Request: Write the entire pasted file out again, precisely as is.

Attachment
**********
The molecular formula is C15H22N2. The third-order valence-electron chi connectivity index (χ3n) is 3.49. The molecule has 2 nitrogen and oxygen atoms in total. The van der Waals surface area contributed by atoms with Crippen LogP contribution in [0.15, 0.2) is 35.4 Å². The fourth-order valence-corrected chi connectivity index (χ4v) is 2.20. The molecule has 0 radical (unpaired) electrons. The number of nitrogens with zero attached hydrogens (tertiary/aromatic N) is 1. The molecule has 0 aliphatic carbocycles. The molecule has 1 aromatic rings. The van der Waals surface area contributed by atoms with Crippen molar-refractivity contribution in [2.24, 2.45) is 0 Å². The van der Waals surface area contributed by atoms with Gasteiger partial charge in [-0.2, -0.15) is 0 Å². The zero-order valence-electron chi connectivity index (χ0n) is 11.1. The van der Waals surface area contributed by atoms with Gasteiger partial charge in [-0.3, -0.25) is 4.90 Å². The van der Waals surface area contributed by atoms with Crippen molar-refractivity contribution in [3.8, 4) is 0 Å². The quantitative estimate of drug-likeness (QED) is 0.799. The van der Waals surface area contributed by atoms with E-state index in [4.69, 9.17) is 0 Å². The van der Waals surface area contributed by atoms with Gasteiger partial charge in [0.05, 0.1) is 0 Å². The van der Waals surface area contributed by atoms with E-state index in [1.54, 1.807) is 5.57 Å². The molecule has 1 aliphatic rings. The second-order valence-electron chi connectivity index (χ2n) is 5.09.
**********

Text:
The molecular formula is C15H22N2. The third-order valence-electron chi connectivity index (χ3n) is 3.49. The molecule has 2 nitrogen and oxygen atoms in total. The van der Waals surface area contributed by atoms with Crippen LogP contribution in [0.15, 0.2) is 35.4 Å². The fourth-order valence-corrected chi connectivity index (χ4v) is 2.20. The molecule has 0 radical (unpaired) electrons. The number of nitrogens with zero attached hydrogens (tertiary/aromatic N) is 1. The molecule has 0 aliphatic carbocycles. The molecule has 1 aromatic rings. The van der Waals surface area contributed by atoms with Crippen molar-refractivity contribution in [2.24, 2.45) is 0 Å². The van der Waals surface area contributed by atoms with Gasteiger partial charge in [-0.2, -0.15) is 0 Å². The zero-order valence-electron chi connectivity index (χ0n) is 11.1. The van der Waals surface area contributed by atoms with Gasteiger partial charge in [-0.3, -0.25) is 4.90 Å². The van der Waals surface area contributed by atoms with Crippen molar-refractivity contribution in [3.8, 4) is 0 Å². The quantitative estimate of drug-likeness (QED) is 0.799. The van der Waals surface area contributed by atoms with E-state index in [4.69, 9.17) is 0 Å². The van der Waals surface area contributed by atoms with Gasteiger partial charge in [0.05, 0.1) is 0 Å². The van der Waals surface area contributed by atoms with E-state index in [1.54, 1.807) is 5.57 Å². The molecule has 1 aliphatic rings. The second-order valence-electron chi connectivity index (χ2n) is 5.09.